After my shift driving the golf cart ended at work, I walked inside to get a drink. A woman approached me and touched my arm. She smiled and said, “I cannot tell you how excited I was to see you driving!” My initial reaction was confusion. What was she talking about? She continued, “It’s so wonderful that you are able to live here and have the freedom to drive.”
And then it clicked.
Oh. She was referring to Saudi Arabia’s ban on women from driving.
I didn’t really know how to respond. My initial reaction was to laugh, but as I reflected on this encounter, I saw how many assumptions this woman was making.
In her attempt to be friendly and make conversation, she was trying to resolve the differences between reality and the stereotypes constantly discussed – that I must be Saudi, that I must have immigrated to experience “freedom,” and that Americans are more privileged than people belonging to other cultures.
This woman’s statement was not an anomaly, however. It simply mirrored the issues that we as a society focus on.
Close your eyes and picture this – how many times have you heard about the so-called crisis of women not being able to drive in Saudi Arabia? And respectively, how often do we hear about our neighbors who were affected in Hurricane Katrina, Hurricane Ike or Hurricane Sandy?
While browsing Facebook the other day, I came across this quote that perfectly described this situation: “We live in a culture where people are more offended by swear words and middle fingers than they are by famine, warfare and the destruction of our environment.”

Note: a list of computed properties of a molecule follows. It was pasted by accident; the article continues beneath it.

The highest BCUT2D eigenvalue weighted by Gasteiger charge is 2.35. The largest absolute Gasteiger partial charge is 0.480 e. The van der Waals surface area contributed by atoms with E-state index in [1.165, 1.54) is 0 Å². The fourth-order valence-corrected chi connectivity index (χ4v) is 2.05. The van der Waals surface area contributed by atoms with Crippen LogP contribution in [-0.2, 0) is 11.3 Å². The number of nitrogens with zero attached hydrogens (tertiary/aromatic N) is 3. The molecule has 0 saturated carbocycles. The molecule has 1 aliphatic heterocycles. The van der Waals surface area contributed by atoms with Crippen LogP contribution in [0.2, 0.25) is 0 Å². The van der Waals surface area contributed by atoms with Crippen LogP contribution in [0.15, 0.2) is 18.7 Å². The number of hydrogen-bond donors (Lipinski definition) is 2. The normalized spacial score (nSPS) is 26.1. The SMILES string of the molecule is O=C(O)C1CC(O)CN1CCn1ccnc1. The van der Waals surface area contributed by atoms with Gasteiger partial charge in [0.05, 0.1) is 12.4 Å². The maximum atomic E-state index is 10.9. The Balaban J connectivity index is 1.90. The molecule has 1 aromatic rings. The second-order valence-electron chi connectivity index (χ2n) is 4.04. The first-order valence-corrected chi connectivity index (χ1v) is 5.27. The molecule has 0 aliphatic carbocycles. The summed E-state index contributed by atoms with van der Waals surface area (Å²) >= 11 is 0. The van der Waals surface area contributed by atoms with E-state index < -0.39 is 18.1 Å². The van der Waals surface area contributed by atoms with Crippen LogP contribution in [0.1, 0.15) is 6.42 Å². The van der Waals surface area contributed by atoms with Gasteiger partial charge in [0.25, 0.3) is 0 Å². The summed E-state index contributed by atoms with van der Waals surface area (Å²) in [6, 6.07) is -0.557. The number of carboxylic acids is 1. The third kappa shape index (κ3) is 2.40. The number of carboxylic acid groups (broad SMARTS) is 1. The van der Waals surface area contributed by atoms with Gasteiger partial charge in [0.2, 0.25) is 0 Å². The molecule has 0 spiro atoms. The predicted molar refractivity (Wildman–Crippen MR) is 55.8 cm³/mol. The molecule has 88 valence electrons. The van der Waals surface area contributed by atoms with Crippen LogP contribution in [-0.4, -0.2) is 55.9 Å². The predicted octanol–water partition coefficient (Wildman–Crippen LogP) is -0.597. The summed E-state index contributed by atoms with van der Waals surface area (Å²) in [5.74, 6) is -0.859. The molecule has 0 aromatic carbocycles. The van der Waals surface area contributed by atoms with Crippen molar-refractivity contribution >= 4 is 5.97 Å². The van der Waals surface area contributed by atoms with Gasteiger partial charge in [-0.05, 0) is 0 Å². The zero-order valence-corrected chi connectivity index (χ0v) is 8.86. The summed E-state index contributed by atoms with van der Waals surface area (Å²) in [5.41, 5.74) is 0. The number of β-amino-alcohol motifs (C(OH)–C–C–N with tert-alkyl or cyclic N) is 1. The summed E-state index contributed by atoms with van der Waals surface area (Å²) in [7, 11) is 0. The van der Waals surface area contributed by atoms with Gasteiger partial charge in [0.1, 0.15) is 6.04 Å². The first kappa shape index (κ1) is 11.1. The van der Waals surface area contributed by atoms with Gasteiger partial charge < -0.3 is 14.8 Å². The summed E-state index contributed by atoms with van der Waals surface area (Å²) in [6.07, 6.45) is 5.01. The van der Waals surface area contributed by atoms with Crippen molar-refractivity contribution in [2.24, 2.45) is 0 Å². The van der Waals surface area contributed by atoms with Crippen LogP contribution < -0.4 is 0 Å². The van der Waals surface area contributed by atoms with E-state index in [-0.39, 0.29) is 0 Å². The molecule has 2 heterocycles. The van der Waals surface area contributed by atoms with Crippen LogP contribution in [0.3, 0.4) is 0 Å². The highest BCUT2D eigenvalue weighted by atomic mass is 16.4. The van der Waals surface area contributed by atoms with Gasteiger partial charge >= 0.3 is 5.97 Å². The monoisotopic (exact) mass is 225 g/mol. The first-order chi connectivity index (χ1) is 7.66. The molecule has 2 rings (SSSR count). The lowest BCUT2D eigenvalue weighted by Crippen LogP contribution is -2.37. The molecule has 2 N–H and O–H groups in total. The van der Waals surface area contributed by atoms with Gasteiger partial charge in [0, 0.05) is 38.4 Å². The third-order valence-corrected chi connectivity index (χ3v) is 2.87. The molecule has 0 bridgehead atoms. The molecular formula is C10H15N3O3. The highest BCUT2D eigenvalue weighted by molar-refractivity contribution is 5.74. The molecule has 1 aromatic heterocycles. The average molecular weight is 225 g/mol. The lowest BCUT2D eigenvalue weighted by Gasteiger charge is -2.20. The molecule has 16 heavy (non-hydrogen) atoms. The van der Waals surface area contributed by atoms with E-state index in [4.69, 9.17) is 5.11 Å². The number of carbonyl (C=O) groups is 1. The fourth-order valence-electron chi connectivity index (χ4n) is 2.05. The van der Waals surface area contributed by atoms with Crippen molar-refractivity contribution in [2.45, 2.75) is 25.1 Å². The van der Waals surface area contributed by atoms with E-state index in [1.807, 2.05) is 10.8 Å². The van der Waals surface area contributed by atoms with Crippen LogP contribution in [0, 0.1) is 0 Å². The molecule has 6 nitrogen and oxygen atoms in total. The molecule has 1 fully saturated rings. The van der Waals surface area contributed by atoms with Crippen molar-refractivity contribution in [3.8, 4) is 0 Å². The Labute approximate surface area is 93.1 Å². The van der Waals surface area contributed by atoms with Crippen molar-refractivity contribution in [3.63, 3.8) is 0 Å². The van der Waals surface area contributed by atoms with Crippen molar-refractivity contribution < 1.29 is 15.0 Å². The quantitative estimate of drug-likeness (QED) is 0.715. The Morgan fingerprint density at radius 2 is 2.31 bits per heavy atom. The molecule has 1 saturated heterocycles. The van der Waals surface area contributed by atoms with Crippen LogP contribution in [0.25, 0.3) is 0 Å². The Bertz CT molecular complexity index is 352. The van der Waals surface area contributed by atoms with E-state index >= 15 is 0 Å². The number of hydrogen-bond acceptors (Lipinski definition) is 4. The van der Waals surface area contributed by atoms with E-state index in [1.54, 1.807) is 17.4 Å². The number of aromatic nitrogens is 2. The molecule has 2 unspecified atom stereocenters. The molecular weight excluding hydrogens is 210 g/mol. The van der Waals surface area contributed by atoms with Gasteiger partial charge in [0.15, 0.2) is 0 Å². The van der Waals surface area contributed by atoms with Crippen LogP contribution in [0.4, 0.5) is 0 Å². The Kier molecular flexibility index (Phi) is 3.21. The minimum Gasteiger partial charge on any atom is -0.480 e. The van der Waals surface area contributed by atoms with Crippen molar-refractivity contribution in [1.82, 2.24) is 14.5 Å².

This resonated with me.
According to The Water Project, nearly 1 billion people in the developing world do not have access to clean drinking water.
According to the Center for Disease Control, a woman has a 1 in 5 chance of being raped in the U.S.
According to UNICEF, more than 132 million children have been classified as orphans, meaning they lost one or both parents.
With all of the real issues of the world, ranging from the environment to education to health care to food shortages to ethnic cleansing, clearly there are more important things in the world to worry about than whether women are allowed to drive in Saudi Arabia.
Because here’s the thing – it might be a stupid rule to us, but we certainly have our own fair share of laws that seem ridiculous to others. And more to the point, women not being allowed to drive is a cultural construct of Saudi Arabia.
Women live healthy, full lives in safety and security. Yes, some women may be disgruntled by the fact that they cannot drive, but really, should a cultural law take precedent over issues like domestic violence?
While I absolutely love to drive and watch the scenery change before my eyes, it baffles me that we spend so much time and effort railing against this cultural idea.
A law preventing women from driving in one country is not a human rights issue, so it should not be a huge world issue – most especially when compared to other problems that plague humankind.
It is these other causes that affect hundreds of thousands of people, people who need to be advocated for.
Rather than lobbying in a very egocentric manner against a cultural practice, we should instead dedicate ourselves to addressing world hunger, child abuse, animal cruelty and – I say this without any irony – world peace.
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